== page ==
A group of MSU faculty has begun circulating a petition demanding an end to the university athletics department’s controversial $9 million partnership with Caesars Sportsbook. This comes shortly after new rules from the American gambling industry’s internal regulatory group which threaten the deal.
The petition was first posted around 10:15 a.m. Tuesday, by 4:30, it had 154 signatures. The vast majority of those signatures came from current and former faculty, with the rest coming mostly from current students and parents.
Community sustainability professor John Kerr, who led petition, said they were inspired to act by the mental health issues they worked to accommodate following the mass shooting on MSU’s campus. He said while he and his colleagues were working to help struggling students, he saw the deal as “doing the opposite by sponsoring online gambling,” which can be addictive and unhealthy for developing brains.
"With our partnership with Caesars, this is who MSU is: selling out for profit at the expense of our students’ well-being," the petition says.
Kerr shared it with colleagues, including MSU’s Director of Global Ideas Allan Hruska, who further shared it with administrators, including interim provost Thomas Jeitschko.
In Jeitschko’s emailed response to the petition, he said “the petition’s aim is exactly what is being worked on now by the president as she indicated in her remarks to the faculty senate."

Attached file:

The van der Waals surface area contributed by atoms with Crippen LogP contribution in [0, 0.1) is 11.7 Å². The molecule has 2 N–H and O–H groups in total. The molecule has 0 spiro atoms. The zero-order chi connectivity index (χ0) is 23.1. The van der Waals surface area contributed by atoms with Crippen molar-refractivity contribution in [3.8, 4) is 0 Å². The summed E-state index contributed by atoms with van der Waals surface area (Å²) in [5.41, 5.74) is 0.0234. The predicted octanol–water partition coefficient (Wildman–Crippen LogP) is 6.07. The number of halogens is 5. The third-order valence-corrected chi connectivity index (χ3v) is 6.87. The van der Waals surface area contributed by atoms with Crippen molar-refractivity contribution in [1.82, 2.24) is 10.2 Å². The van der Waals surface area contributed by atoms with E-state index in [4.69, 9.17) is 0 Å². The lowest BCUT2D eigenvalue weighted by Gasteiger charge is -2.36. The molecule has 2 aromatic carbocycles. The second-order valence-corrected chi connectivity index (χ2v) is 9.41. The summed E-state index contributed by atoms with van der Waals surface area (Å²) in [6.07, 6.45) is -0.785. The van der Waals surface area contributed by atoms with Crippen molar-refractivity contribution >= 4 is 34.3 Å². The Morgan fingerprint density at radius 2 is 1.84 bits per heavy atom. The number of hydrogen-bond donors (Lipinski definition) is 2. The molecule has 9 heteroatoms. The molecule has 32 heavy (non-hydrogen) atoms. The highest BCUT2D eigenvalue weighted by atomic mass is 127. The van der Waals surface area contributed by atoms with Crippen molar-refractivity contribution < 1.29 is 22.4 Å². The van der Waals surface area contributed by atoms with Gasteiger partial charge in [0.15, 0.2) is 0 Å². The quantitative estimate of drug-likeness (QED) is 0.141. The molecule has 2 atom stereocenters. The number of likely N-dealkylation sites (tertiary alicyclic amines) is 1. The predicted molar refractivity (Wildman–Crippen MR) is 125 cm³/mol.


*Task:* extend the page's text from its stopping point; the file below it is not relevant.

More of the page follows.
Interim president Teresa Woodruff's remarks occurred at a January Faculty Senate meeting, where she questioned the Caesars partnership and said she would be ordering her staff to look into the matter.
The deal with Caesers was not negotiated by Woodruff. It is overseen by the MSU Athletics Department, specifically Athletic Director Alan Haller.
The deal includes broadcasts and video advertisements for Caesars during games, emails to MSU’s database of students, free tickets to games and seats on teams’ private planes for Caesars employees, as well as the non-specific clause which allows the company to “Caesarize” the tailgating spaces outside of Spartan Stadium.
Beyond that, the specifics of the deal are unclear, as a sports-marketing firm acts as a middleman between MSU and Caesars to ensure the contract is not subject to public records requests.
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